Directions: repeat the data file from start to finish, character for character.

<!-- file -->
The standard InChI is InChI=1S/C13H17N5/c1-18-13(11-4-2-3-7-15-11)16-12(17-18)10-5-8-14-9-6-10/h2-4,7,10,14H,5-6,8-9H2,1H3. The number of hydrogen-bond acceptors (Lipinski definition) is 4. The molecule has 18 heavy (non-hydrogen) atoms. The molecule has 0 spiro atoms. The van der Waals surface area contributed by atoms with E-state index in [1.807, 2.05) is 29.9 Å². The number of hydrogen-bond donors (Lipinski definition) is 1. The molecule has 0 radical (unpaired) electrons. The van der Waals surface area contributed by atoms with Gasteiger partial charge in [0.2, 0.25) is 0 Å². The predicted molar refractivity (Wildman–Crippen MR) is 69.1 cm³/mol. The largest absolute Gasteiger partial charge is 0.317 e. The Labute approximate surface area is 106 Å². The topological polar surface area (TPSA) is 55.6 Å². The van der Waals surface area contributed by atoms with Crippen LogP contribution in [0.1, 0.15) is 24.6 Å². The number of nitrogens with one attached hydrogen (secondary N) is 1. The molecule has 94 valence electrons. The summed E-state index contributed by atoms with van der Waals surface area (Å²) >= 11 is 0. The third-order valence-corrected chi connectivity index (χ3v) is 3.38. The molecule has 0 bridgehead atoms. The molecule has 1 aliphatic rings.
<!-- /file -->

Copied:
The standard InChI is InChI=1S/C13H17N5/c1-18-13(11-4-2-3-7-15-11)16-12(17-18)10-5-8-14-9-6-10/h2-4,7,10,14H,5-6,8-9H2,1H3. The number of hydrogen-bond acceptors (Lipinski definition) is 4. The molecule has 18 heavy (non-hydrogen) atoms. The molecule has 0 spiro atoms. The van der Waals surface area contributed by atoms with E-state index in [1.807, 2.05) is 29.9 Å². The number of hydrogen-bond donors (Lipinski definition) is 1. The molecule has 0 radical (unpaired) electrons. The van der Waals surface area contributed by atoms with Gasteiger partial charge in [0.2, 0.25) is 0 Å². The predicted molar refractivity (Wildman–Crippen MR) is 69.1 cm³/mol. The largest absolute Gasteiger partial charge is 0.317 e. The Labute approximate surface area is 106 Å². The topological polar surface area (TPSA) is 55.6 Å². The van der Waals surface area contributed by atoms with Crippen LogP contribution in [0.1, 0.15) is 24.6 Å². The number of nitrogens with one attached hydrogen (secondary N) is 1. The molecule has 94 valence electrons. The summed E-state index contributed by atoms with van der Waals surface area (Å²) >= 11 is 0. The third-order valence-corrected chi connectivity index (χ3v) is 3.38. The molecule has 0 bridgehead atoms. The molecule has 1 aliphatic rings.